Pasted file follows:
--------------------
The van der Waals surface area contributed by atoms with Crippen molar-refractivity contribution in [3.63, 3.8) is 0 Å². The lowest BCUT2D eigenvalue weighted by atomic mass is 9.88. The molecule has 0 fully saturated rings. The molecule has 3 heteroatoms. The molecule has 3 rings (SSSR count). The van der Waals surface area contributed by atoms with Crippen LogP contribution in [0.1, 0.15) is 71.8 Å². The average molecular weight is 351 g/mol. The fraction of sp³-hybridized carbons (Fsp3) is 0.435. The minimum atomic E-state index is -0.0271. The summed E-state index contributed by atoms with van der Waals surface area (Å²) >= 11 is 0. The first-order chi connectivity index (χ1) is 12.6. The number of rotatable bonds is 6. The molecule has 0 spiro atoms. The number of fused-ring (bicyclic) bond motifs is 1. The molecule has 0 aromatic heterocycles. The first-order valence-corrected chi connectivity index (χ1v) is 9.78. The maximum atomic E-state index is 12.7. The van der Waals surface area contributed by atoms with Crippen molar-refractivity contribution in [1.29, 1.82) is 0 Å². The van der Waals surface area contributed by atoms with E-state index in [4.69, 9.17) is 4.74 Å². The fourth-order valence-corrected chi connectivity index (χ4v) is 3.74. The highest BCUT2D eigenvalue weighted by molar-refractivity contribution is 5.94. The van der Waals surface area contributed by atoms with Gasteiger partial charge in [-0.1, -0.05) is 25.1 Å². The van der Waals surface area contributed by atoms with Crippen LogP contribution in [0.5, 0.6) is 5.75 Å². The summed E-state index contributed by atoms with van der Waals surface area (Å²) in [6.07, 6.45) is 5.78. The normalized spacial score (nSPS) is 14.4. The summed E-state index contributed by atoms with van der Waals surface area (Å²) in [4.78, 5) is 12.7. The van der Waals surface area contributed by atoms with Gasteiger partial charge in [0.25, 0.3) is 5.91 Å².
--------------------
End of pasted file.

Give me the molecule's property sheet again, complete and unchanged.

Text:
The van der Waals surface area contributed by atoms with Crippen molar-refractivity contribution in [3.63, 3.8) is 0 Å². The lowest BCUT2D eigenvalue weighted by atomic mass is 9.88. The molecule has 0 fully saturated rings. The molecule has 3 heteroatoms. The molecule has 3 rings (SSSR count). The van der Waals surface area contributed by atoms with Crippen LogP contribution in [0.1, 0.15) is 71.8 Å². The average molecular weight is 351 g/mol. The fraction of sp³-hybridized carbons (Fsp3) is 0.435. The minimum atomic E-state index is -0.0271. The summed E-state index contributed by atoms with van der Waals surface area (Å²) >= 11 is 0. The first-order chi connectivity index (χ1) is 12.6. The number of rotatable bonds is 6. The molecule has 0 spiro atoms. The number of fused-ring (bicyclic) bond motifs is 1. The molecule has 0 aromatic heterocycles. The first-order valence-corrected chi connectivity index (χ1v) is 9.78. The maximum atomic E-state index is 12.7. The van der Waals surface area contributed by atoms with Crippen molar-refractivity contribution in [1.29, 1.82) is 0 Å². The van der Waals surface area contributed by atoms with E-state index in [4.69, 9.17) is 4.74 Å². The fourth-order valence-corrected chi connectivity index (χ4v) is 3.74. The highest BCUT2D eigenvalue weighted by molar-refractivity contribution is 5.94. The van der Waals surface area contributed by atoms with Gasteiger partial charge in [-0.1, -0.05) is 25.1 Å². The van der Waals surface area contributed by atoms with Crippen LogP contribution in [0.5, 0.6) is 5.75 Å². The summed E-state index contributed by atoms with van der Waals surface area (Å²) in [6.07, 6.45) is 5.78. The normalized spacial score (nSPS) is 14.4. The summed E-state index contributed by atoms with van der Waals surface area (Å²) in [4.78, 5) is 12.7. The van der Waals surface area contributed by atoms with Gasteiger partial charge in [0.25, 0.3) is 5.91 Å².